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How Is Your Breathing Rate Controlled?

author image Marie Bell
Marie Bell has earned a Bachelor of Science in sports medicine and is currently working toward a Doctor of Medicine. She has a passion for health and wellness and shares her knowledge in her writing.
How Is Your Breathing Rate Controlled?
A woman breathing in ocean air on the beach. Photo Credit: AntonioGuillem/iStock/Getty Images

Your breathing rate is primarily regulated by neural and chemical mechanisms. Respiration is controlled by spontaneous neural discharge from the brain to nerves that innervate respiratory muscles. The primary respiratory muscle is the diaphragm, which is innervated by the phrenic nerve. The rate at which the nerves discharge is influenced by the concentration of oxygen, carbon dioxide and the acidity of the blood.

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Normal Respiratory Rate

The normal respiratory rate in adults is between 14 and 18 breaths per minute.on average. Newborns breathe much faster at about 44 breaths per minute on average. Over time, the respiratory rate gradually decreases to the adult rate.

Chemical Control

There are chemoreceptors in the brain and the heart that sense the amount of oxygen, carbon dioxide and acid present in the body. As a result, they modulate the respiratory rate to compensate for any disruptions in balance of any of these chemicals. Too much carbon dioxide or acidity and too little oxygen cause the respiratory rate to increase and vice versa. Carbon dioxide chemoreceptors are much more sensitive than oxygen chemoreceptors and, thus, exert an effect with smaller changes.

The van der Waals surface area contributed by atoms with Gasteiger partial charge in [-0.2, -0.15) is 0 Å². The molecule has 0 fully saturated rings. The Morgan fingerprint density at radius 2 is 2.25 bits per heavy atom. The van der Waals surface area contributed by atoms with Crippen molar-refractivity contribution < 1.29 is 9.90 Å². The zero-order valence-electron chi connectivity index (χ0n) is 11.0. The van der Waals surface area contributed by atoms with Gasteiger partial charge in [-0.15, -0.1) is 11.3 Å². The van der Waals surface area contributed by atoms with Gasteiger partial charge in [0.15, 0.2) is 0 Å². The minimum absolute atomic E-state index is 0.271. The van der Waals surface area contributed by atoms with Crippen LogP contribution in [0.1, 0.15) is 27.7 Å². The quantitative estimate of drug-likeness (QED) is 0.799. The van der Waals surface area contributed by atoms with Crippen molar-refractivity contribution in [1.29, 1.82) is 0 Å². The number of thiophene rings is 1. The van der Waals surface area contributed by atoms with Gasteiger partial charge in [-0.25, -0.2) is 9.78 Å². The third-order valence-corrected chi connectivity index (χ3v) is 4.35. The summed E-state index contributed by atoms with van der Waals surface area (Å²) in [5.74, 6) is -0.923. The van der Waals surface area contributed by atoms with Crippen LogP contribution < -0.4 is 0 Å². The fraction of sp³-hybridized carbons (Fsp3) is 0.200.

Neural Control

There are two neural mechanisms that govern respiration -- one for voluntary breathing and one for automatic breathing. The voluntary impulse originates in the cerebral cortex region of the brain and the automatic impulse originates in the medulla oblongata.

Other Regulators

Respiratory rate is also regulated by lung stretch receptors. The stretch receptors sense the over-inflation of the lungs, which leads to decreases in the respiratory rate. Additionally, irritant receptors in the mucous membrane lining of the respiratory tract, which are stimulated by respiratory irritants, cause increases in the depth and rate of breathing. Blood pressure receptors in the aorta and carotid arteries also influence breathing rate. Low blood pressure causes an increase in breathing rate and vice versa.

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  • "DeGowin's Diagnostic Examination"; Richard F. LeBlond, MD, MACP, Donald D. Brown, MD, FACP, Richard L. DeGowin, MD, FACP; 2009
  • "Ganong's Review of Medical Physiology"; Kim E. Barrett, PhD, Susan M. Barman, PhD, Scott Boitano, PhD, Heddwen Brooks, PhD; 2010
  • "Nelson Textbook of Pediatrics"; Ashok P. Sarnaik, MD, Sabrina M. Heidemann, MD; 2007
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